Homeschoolers gain insight into Early College option

 

By Kevin Spradlin
PeeDeePost.com

ROBERDEL — Christy Mabe might have the easiest job in the world. She works with high school students in Richmond County to tell them about how they can earn a two-year college degree — for free — all while attending high school.

On Thursday, Mabe had an attentive audience as four families listened and asked questions inside the fellowship hall at Roberdel Baptist Church. The students were in grades nine, seven and five — each just the right age to begin thinking about Richmond Early College High School or the dual enrollment program at Richmond Community College.

Kevin Spradlin | PeeDeePost.com Ernie and Karen Walters sit with daughter Madison, center, and listen to dual enrollment options and possibilities. Madison is starting the 10th grade this fall and can begin taking classes at Richmond Community College next summer.

Kevin Spradlin | PeeDeePost.com
Ernie and Karen Walters sit with daughter Madison, center, and listen to dual enrollment options and possibilities. Madison is starting the 10th grade this fall and can begin taking classes at Richmond Community College next summer.

Mabe reviewed both during an informal 90-minute session and she revealed how homeschooled students might have a leg up on their public school counterparts, especially when it comes to the dual enrollment program.

Both Early College and Dual Enrollment fall under the Career and College Promise umbrella. The presentation was organized by Carmen Hadinger of Richmond County Home Educators. The home-schooled group has about 30 families involved of the 117 children being home-schooled in Richmond County. Mabe was joined by Leighton Bell, who soon will take over as assistant director of K-12 partnerships at RCC.

Richmond Early College High School

Students throughout Richmond County apply for Richmond Early College High School in February of their eighth grade year.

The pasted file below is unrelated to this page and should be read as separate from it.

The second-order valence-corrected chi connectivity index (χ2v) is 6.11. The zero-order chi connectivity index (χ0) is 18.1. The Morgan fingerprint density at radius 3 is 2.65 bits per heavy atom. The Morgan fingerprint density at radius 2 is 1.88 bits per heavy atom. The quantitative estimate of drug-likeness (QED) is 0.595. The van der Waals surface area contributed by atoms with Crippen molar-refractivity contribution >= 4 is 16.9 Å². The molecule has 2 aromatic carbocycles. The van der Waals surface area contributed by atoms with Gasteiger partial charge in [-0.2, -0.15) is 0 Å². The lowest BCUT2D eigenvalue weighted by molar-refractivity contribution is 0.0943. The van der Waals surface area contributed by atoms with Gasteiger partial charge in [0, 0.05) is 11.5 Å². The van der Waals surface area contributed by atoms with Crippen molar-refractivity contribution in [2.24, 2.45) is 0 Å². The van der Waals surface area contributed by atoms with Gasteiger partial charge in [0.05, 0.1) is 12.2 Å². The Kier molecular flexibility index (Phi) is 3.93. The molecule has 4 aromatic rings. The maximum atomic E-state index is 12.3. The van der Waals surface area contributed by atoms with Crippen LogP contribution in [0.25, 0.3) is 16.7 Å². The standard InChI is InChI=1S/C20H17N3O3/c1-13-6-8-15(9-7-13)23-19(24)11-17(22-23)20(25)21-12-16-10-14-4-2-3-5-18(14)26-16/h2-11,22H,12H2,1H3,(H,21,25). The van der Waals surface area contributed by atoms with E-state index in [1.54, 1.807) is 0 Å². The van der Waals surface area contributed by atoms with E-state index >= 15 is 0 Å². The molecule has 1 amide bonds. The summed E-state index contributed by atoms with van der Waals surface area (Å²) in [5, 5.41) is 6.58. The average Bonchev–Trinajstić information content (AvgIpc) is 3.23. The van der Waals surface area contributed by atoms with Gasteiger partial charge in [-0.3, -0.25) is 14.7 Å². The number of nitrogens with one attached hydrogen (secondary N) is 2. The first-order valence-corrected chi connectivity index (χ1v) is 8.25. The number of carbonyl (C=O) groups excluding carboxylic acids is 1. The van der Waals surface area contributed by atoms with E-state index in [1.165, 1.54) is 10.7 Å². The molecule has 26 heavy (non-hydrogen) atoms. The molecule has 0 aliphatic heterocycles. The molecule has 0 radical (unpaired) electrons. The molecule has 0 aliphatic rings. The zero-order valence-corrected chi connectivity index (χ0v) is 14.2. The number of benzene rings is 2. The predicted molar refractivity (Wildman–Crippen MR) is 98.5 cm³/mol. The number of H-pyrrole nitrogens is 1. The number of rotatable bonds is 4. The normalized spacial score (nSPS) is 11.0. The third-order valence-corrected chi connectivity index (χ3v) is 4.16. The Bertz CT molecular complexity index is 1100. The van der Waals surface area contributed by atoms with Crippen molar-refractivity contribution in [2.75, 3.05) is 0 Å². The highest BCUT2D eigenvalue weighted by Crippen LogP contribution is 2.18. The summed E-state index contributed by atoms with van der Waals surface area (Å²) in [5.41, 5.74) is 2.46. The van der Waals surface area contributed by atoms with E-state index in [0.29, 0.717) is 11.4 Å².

Students do not attend the Ninth Grade Academy; instead, they report to Richmond Early College High School on the campus of Richmond Community College for daily instruction. Tuition and books are provided at no cost to the student.

The biggest difference between Early Colleg and Dual Enrollment is that the former is a competitive process while the latter, so long as a student meets basic prerequisites such as a minimum 3.0 grade point average, is open to everyone.

Kevin Spradlin | PeeDeePost.com Carmen Hadinger and her son, Austin, a seventh-grader, are weighing the differences between Early College and dual enrollment.

Kevin Spradlin | PeeDeePost.com
Carmen Hadinger and her son, Austin, a seventh-grader, are weighing the differences between Early College and dual enrollment.

Mabe said 192 students applied for Early College last year; 75 were accepted. The number of spots available varies year to year.

The selection committee, Mabe said, looks at two primary sources — family income of the student in comparison with household size and the level of the parents’ education. Mabe said it’s important to remember the Early College program was started with first-generation college students in mind, and income is a key indicator as well.